Get the Download on Government Relief
5 insights to help you demystify federal benefits during COVID-19Maggie Borden
April 08, 2020
ICYMI, this spring we're hosting daily webinars as part of our Industry Support learning series. The first week touched on insurance plans in the time of coronavirus, sobriety resources, crisis communication through social media, and more. Read on for tips on getting the most from government relief programs from David Candor and James Joseph of the Law Office of Arnold Porter, from COVID-specific resources to established benefits like unemployment and SNAP.
1. There are multiple situations that make you eligible for unemployment:
- You're a worker who was laid off because a restaurant closed.
- You're a worker who has COVID-19, has to care for someone else who does, or has to care for a child.
- You're a worker who has had their hours reduced.
2. But there are also a few caveats that may disqualify you:
- Green card and visa holders must be authorized to legally work in the state in which you're applying for unemployment.
- The CARES Act does not apply to non-resident aliens.
If an individual is a single member LLC, they can apply for unemployment, but they will be treated as an individual for tax purposes and therefore are not eligible for the business loans/grants under the CARES Act.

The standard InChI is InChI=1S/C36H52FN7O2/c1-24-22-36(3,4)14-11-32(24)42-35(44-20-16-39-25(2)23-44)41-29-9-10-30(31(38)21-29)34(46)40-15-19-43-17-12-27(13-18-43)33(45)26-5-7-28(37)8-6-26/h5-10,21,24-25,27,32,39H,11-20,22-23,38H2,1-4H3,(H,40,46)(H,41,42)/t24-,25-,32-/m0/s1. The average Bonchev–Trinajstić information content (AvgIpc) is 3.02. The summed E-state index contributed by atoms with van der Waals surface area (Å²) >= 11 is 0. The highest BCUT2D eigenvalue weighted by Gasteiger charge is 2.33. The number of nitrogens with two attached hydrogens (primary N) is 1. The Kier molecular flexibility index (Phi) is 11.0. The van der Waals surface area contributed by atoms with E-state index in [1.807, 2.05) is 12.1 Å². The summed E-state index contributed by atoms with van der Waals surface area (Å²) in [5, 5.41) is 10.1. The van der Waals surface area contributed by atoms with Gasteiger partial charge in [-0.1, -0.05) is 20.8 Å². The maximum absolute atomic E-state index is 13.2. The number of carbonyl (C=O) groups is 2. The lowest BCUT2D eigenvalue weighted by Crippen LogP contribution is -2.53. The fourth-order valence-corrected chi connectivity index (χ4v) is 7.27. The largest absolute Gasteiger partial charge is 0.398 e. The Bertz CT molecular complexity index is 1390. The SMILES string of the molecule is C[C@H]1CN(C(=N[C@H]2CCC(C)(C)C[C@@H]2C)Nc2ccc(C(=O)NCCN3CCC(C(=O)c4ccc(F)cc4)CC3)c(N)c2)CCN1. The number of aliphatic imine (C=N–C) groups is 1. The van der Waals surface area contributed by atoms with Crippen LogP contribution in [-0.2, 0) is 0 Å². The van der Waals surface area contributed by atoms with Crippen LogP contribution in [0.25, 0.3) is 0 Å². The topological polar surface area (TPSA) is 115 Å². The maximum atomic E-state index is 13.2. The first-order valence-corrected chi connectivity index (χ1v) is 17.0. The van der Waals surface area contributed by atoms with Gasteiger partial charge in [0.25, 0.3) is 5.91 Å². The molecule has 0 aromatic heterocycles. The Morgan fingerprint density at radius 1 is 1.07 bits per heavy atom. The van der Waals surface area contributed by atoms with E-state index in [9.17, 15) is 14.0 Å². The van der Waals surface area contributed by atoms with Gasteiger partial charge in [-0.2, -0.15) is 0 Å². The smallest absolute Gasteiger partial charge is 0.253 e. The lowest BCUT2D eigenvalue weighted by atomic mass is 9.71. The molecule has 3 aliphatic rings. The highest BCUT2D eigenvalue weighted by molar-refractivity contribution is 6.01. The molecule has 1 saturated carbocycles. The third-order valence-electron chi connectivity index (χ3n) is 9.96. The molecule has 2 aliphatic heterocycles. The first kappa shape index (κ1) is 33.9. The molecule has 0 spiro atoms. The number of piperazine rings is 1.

3. What are the benefits of the CARES Act?
- The act covers employers, independent contractors, and the self-employed.
- It extended insurance benefits from 26 to 39 weeks.
- It provides access for employees to retirement plan funds, allowing them to take out an early withdrawal of up to $100,000 from an IRA or 401K.
- Businesses can take out up to $100,000 in loans within the next six months.
4. Methods for applying for benefits vary by state—most encourage online filing, although you can apply by phone or hard copy, as well. Systems are overwhelmed right now, so keep a record of your attempts at contact in case you have trouble getting through immediately.
5. Changes to cash flow could also make you eligible for the Supplemental Nutrition Assistance Program (SNAP). Eligibility depends on your current monthly finances, not your employment status or historical income. The benefit amount is based on household size and income, and applicants could receive up to $646/month.
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